Once we have both list of brands from Disconnected Brands and the Products table what we need to do is to do SET operation and remove the brands that are available in the SelectedBrands variable, so for that we can use EXCEPT function.

Now all we need to do is to evaluate any measure of our model by applying the ExcludeSelectedBrand variable to the filter context inside CALCULATE.

Here is the combined code:

Now let's see what this returns:

If you pay attention you can see that we get the same value in the each cell of the report, why is that?

The problem is that the ExcludeSelectedBrand variable contains 6 Brands and when those Brands are applied to the Filter context, CALCULATE overwrites the existing filter context so if we are at Contoso the Initial Filter context is something like this:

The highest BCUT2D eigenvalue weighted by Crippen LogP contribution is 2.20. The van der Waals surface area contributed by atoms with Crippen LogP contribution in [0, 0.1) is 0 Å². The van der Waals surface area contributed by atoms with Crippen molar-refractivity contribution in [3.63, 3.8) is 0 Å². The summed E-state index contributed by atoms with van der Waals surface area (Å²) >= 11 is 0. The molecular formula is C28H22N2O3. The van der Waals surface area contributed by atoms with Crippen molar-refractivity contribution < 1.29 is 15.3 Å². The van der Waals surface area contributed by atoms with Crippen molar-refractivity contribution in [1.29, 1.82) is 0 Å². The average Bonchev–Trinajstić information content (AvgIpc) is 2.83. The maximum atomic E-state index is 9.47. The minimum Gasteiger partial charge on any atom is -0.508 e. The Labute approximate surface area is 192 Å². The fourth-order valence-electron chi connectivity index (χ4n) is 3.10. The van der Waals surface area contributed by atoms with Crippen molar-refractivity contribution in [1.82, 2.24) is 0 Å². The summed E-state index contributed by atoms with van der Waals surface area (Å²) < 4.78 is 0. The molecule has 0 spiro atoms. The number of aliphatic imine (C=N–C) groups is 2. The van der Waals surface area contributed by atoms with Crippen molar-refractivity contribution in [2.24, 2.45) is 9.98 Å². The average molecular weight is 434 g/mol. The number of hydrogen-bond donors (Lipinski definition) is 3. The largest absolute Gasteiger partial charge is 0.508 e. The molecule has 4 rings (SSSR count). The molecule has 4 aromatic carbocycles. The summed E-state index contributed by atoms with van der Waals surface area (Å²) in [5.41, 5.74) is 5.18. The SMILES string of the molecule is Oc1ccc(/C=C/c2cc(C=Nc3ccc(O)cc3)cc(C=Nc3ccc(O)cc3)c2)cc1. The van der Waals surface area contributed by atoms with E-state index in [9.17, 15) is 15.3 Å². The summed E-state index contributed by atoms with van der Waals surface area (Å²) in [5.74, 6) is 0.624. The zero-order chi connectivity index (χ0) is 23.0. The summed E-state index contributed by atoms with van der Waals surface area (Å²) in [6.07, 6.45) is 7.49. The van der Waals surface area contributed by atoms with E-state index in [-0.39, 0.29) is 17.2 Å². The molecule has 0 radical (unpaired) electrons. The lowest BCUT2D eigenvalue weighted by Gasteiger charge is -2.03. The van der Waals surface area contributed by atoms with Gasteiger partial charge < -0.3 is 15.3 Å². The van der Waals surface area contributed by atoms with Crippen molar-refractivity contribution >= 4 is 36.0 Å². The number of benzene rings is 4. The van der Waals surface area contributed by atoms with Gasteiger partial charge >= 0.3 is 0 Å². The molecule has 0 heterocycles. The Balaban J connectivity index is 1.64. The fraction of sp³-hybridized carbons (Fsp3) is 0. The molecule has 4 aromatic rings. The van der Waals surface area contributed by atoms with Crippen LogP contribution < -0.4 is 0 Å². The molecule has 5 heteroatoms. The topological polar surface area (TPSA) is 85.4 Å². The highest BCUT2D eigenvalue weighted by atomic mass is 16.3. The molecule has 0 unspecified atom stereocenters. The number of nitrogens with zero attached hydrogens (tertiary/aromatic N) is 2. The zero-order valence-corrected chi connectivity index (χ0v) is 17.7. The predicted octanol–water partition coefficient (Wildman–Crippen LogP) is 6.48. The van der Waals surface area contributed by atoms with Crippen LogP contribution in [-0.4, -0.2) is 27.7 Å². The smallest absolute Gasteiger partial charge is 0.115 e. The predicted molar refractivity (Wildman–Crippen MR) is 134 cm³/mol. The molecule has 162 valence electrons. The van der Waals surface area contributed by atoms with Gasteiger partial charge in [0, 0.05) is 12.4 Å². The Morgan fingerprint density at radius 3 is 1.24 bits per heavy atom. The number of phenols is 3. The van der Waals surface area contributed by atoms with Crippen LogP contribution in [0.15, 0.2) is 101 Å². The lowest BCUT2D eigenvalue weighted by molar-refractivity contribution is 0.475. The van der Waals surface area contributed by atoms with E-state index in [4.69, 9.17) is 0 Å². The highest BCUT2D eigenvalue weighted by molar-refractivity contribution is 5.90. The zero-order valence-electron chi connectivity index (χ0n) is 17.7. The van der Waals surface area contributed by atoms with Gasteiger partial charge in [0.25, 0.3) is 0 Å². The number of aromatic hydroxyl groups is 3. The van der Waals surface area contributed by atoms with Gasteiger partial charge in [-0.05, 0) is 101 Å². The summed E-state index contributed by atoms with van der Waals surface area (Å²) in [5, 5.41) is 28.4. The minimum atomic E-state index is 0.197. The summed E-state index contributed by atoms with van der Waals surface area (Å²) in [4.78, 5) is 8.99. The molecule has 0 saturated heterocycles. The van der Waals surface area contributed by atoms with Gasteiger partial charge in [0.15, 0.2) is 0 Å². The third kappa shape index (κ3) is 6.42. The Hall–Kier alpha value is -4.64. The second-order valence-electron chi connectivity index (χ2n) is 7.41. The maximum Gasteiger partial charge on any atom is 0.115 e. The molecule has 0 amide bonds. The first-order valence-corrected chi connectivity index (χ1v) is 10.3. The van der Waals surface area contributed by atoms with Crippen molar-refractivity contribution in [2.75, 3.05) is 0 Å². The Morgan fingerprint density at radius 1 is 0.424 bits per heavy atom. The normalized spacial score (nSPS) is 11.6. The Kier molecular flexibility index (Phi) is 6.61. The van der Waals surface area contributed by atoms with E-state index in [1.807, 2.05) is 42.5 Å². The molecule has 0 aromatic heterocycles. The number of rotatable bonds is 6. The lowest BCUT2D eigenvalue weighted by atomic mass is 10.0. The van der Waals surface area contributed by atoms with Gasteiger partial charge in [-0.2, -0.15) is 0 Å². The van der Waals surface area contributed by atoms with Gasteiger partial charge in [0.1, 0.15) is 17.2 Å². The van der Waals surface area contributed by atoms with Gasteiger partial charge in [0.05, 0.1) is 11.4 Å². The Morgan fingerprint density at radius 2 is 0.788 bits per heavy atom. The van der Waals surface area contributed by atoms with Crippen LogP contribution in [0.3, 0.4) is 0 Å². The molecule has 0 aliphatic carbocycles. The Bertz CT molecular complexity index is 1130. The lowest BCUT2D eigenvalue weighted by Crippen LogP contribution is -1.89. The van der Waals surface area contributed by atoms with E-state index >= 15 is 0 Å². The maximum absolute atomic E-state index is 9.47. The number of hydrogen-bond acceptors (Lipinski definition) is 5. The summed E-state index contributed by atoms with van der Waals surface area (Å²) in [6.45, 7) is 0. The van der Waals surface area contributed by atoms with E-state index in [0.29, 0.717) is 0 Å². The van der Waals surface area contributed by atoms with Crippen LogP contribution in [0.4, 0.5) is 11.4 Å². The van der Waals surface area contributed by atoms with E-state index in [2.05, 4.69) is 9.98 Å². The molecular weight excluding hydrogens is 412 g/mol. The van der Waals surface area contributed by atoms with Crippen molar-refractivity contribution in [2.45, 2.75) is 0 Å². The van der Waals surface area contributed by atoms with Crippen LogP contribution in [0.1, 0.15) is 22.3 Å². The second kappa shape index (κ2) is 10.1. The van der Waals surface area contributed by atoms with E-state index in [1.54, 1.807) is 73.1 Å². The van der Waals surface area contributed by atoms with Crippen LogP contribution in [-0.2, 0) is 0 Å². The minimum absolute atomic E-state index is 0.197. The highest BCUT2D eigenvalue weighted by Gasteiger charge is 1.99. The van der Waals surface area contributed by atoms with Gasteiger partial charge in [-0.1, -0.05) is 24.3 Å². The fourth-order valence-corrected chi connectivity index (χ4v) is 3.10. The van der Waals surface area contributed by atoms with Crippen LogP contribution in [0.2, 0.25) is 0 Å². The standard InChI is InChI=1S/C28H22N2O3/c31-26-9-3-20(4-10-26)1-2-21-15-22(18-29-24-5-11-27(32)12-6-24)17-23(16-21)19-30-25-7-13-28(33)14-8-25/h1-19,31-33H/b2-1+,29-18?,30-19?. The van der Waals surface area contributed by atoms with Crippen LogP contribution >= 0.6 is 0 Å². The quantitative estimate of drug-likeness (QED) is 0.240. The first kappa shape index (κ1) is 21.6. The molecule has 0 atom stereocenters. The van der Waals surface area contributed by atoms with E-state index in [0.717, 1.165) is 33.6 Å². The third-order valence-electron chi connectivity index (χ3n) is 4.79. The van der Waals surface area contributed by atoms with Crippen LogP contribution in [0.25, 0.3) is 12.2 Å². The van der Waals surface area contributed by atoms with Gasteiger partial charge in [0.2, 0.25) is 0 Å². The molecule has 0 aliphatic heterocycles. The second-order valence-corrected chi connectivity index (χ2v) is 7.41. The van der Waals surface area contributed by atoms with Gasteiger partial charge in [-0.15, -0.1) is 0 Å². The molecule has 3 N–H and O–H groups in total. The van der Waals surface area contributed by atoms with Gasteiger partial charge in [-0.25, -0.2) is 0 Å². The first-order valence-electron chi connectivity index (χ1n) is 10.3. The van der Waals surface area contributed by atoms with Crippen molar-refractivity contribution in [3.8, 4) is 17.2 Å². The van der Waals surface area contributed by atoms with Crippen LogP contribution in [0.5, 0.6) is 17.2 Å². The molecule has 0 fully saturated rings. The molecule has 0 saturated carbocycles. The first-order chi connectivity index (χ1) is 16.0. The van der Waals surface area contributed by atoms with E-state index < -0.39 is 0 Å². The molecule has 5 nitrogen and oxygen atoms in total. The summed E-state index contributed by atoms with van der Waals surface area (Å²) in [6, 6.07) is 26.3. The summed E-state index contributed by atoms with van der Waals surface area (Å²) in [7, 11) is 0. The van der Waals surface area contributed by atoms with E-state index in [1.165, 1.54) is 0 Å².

But when we inject those 6 values into the filter context this is how the code looks like:

So if you don't know here is how CALCULATE works with nested filters,

  1. Two filters in same CALCULATE will Intersect

  2. However in case of two filters in nested CALCULATE the Inner CALCULATE overwrites the filter context created by Outer CALCULATE unless you use something that doesn't overwrites but instead creates an intersection.

So if you write DAX like the following:

Then both Contoso and Fabrikam will be evaluated in an AND operation, but in this data model that would result into BLANK as there are no products that belong to both Contoso and Fabrikam but in your models that could be True.

But when you write DAX like the following:

Then the filter created by inner CALCULATE containing Fabrikam will overwrite the filter created by the outer CALCULATE with Brand = "Contoso"

I hope the behaviour of overwrite feature of CALCULATE is now clear, so how can we modify our ExcludeSelectedBrand to not overwrite the existing filter context but do an intersection between Contoso and the 6 brands that we have inside ExcludeSelectedBrand?